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Krzysztof Kieslowski's untimely death came at the height of his career, after his Three Colors trilogy of films garnered international acclaim (and an Oscar nomination), and he had been proclaimed Europe's most important filmmaker by many critics. Born in 1941, he was only fifty-four years old when he died.
Kieslowski himself tried to tell the story of his life and career in the 1993 book Kieslowski on Kieslowski. This collection, by contrast, reveals the shifting voice of a filmmaker who was initially optimistic about his social and cultural role, then felt himself buffeted by the turbulent politics and events of the People's Republic of Poland. As described in the chronology in this book, he found himself subject to the "economic censorship" of post-Communist filmmaking.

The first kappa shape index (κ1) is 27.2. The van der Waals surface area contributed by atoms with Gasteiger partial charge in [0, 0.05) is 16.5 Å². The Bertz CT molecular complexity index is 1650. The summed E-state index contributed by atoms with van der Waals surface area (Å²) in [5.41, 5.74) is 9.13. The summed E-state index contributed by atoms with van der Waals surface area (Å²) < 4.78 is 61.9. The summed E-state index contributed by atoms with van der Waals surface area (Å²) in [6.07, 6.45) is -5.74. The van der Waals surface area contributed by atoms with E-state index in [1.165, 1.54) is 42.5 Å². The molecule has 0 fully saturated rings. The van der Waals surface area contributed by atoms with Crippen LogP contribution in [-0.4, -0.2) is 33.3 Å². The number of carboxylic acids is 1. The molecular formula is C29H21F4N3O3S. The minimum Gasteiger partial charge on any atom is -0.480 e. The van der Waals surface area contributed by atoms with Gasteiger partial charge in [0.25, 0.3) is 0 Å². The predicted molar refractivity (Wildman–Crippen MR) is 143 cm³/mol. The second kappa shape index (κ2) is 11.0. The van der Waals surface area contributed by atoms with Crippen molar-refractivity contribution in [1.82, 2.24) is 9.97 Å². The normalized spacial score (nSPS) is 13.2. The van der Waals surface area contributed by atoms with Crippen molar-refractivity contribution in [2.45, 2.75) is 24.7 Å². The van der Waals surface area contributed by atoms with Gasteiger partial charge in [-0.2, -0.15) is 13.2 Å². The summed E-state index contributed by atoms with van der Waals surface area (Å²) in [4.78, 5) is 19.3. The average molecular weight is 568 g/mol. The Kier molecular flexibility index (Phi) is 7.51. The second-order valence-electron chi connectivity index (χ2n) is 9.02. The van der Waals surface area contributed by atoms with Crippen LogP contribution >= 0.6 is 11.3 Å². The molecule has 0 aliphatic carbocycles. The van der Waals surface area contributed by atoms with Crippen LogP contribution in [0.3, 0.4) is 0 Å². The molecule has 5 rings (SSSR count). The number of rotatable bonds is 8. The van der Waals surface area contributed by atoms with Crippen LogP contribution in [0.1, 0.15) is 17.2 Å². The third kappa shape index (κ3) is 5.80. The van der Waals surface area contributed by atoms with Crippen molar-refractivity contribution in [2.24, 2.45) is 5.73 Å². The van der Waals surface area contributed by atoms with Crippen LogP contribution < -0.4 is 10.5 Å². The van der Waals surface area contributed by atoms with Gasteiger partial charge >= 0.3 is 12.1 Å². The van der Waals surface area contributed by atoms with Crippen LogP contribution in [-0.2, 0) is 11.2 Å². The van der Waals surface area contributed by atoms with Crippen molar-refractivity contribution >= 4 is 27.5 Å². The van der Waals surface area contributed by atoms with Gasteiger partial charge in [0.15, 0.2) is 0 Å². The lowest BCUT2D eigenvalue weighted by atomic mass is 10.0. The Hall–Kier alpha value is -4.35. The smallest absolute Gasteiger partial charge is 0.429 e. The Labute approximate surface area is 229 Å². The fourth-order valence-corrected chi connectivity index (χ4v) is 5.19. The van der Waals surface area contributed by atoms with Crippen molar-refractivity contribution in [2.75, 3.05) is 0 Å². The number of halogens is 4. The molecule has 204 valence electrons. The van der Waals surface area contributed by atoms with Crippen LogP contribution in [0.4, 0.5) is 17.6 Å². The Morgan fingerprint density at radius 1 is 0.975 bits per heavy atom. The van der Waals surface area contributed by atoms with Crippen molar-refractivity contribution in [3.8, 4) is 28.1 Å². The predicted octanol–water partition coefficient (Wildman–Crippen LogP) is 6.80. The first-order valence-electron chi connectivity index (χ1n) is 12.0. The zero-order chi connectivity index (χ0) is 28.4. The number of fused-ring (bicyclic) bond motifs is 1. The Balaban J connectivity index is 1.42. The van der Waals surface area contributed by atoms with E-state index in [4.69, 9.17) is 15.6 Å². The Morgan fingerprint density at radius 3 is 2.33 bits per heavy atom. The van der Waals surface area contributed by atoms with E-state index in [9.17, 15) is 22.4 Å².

How Kieslowski responded at each moment of his life, what he tried to achieve with each of his films, is finely detailed in thirty-five selections. These pieces bring together his thesis from the famous Lodz film school, a manifesto written just before the dark days of martial law in Poland, diary entries from the first time he was working outside Poland, and numerous rare interviews from Polish-, French-, and English-language sources.